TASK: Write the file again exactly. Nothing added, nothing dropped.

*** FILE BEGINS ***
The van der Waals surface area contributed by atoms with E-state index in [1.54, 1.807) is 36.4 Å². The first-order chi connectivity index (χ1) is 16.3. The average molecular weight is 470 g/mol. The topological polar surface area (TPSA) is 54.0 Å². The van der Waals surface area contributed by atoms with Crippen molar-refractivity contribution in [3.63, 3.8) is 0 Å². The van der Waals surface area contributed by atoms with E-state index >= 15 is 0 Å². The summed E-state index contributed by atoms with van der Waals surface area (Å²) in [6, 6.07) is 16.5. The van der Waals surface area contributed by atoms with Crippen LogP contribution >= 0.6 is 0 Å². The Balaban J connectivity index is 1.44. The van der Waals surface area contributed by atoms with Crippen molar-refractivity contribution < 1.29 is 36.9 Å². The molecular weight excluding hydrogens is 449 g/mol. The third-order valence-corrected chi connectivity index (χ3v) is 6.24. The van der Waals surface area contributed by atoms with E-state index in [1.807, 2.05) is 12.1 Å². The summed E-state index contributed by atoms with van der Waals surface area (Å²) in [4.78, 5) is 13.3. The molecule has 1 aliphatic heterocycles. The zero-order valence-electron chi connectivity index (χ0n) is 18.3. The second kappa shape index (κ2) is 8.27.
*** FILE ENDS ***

The van der Waals surface area contributed by atoms with E-state index in [1.54, 1.807) is 36.4 Å². The first-order chi connectivity index (χ1) is 16.3. The average molecular weight is 470 g/mol. The topological polar surface area (TPSA) is 54.0 Å². The van der Waals surface area contributed by atoms with Crippen molar-refractivity contribution in [3.63, 3.8) is 0 Å². The van der Waals surface area contributed by atoms with E-state index >= 15 is 0 Å². The summed E-state index contributed by atoms with van der Waals surface area (Å²) in [6, 6.07) is 16.5. The van der Waals surface area contributed by atoms with Crippen LogP contribution >= 0.6 is 0 Å². The Balaban J connectivity index is 1.44. The van der Waals surface area contributed by atoms with Crippen molar-refractivity contribution < 1.29 is 36.9 Å². The molecular weight excluding hydrogens is 449 g/mol. The third-order valence-corrected chi connectivity index (χ3v) is 6.24. The van der Waals surface area contributed by atoms with E-state index in [1.807, 2.05) is 12.1 Å². The summed E-state index contributed by atoms with van der Waals surface area (Å²) in [4.78, 5) is 13.3. The molecule has 1 aliphatic heterocycles. The zero-order valence-electron chi connectivity index (χ0n) is 18.3. The second kappa shape index (κ2) is 8.27.